Reverbs come in all manner of shapes and sizes, and picking the right one is crucial. Mike Hillier reflects on what makes the perfect space…
Reverbs are back in fashion, and in a big way. After what seems like decades of dry, reverb-less recordings, artists are now embracing it. Reverb comes in a variety of flavours, and understanding the different types is key to using it effectively in your mixes.
Once you’ve decided on which type of reverb you want to use, then you can go deeper into the effect and alter the specific characteristics to fit it to your track.
The oldest types of reverb were large chambers with speakers and microphones set up, so that you could run a signal out into the chamber and record it back through the mics. You can use any space for this, but large, diffuse rooms work best, and trying the same thing in a project studio doesn’t often produce good results.
Artificial reverb began with plates and springs. Plates produce a dense reverb that can sound incredible on vocals or drums, adding body to the signal without seeming to place it considerably further away in the stereo image.
Springs are commonly found on guitar amps, and along with the amp saturation produce a decidedly lo-fi tone, which is perfect for vintage guitar tones and electric pianos. These springs are usually quite small, between 6in and a foot, but larger spring units, such as the AKG BX20 were always popular in studios. While not as commonly used on more natural-sounding instruments, springs can produce some great effects in the right mix – even on vocals.
The first digital reverbs enabled modelling of rooms, halls, springs and plates using multiple delay lines to emulate the reflections. This method enables you to quickly dial in the size and shape of the room, as well as the exact decay time, and even to modulate parameters such as the room’s size in real time, producing very musical results.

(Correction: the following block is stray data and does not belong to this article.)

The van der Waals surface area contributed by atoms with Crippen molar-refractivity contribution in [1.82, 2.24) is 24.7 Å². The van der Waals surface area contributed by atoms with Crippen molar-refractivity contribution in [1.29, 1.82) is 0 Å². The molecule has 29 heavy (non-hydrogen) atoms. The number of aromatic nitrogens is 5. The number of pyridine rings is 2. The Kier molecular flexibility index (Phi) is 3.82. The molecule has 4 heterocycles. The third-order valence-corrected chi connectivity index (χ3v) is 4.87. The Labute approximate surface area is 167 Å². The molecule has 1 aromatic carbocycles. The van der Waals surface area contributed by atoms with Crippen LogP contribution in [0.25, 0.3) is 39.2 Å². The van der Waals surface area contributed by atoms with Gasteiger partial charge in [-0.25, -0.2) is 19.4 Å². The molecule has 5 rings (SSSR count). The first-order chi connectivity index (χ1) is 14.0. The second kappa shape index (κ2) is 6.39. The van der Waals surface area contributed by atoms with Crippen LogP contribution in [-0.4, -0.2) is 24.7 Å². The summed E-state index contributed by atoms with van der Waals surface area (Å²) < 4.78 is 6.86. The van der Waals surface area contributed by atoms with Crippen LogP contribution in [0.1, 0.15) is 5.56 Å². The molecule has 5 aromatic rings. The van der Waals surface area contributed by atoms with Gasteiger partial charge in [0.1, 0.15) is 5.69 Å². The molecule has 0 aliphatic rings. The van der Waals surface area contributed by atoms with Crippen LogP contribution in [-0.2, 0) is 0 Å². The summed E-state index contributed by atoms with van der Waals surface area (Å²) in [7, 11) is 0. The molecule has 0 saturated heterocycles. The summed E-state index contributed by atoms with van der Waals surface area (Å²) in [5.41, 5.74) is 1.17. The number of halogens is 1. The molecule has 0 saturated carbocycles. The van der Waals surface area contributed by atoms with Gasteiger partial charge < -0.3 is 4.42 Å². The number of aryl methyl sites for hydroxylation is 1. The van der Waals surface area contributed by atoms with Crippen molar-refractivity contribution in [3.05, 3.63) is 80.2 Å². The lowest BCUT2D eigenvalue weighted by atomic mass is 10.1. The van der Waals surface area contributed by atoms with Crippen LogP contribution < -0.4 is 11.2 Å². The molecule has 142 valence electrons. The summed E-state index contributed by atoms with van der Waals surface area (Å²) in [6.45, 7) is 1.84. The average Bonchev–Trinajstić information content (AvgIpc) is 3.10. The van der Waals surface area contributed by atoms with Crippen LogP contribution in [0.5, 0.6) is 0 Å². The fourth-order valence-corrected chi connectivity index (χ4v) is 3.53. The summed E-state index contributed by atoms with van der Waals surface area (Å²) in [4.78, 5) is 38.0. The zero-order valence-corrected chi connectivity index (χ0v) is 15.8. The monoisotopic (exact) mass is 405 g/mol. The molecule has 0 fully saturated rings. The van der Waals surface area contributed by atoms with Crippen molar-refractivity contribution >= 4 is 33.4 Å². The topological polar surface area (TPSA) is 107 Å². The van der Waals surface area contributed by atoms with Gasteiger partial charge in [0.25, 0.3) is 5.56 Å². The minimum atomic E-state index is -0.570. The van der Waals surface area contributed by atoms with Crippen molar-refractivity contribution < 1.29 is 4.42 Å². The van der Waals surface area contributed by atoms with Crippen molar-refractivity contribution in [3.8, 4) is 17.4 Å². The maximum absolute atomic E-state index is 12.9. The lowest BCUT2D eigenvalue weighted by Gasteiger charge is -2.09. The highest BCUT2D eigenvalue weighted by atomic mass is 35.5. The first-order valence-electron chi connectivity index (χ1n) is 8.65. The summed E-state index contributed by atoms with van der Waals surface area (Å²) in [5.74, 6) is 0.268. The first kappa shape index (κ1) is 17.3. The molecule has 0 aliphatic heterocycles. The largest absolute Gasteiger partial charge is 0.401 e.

Halls tend to build in density, and can muddy dense mixes even at short settings, but are ideal in slower, more spacious mixes, while rooms tend to decay faster and can be used to add realism and depth to close mic’d instruments. As well as modulating parameters that would not be modulated in a natural environment, algorithmic reverbs can be used to produce some very unusual sounds, such as gated reverbs or unusually shaped blooms.
The Modern Age
A more recent type of digital reverb is the convolution reverb, which imparts the sonic characteristics of one waveform onto another. If the waveform used is a reverb impulse response then the convolution will produce a reverb that sounds as if it was captured in the same space as the impulse response. This is extremely useful as it can be utilised to capture some very unusual spaces, and even other hardware. However, the impulse is fixed, so you can’t capture modulation or dynamic responses.
Convolution is incredibly powerful, and as well as being used to capture the sounds of various speaker cabinets it can also capture existing rooms. Plug-ins such as the UAD Ocean Way Studio use convolution to let you place your dry recordings in Ocean Way’s stunning studio environments.
As well as incredibly natural sounding reverbs, convolution can also create some very unusual tones by using sounds that weren’t meant to be used as impulse responses. For example, try using a synth to create an impulse response. These are often of fantastic sound design value, but aren’t all that useful as simple reverbs!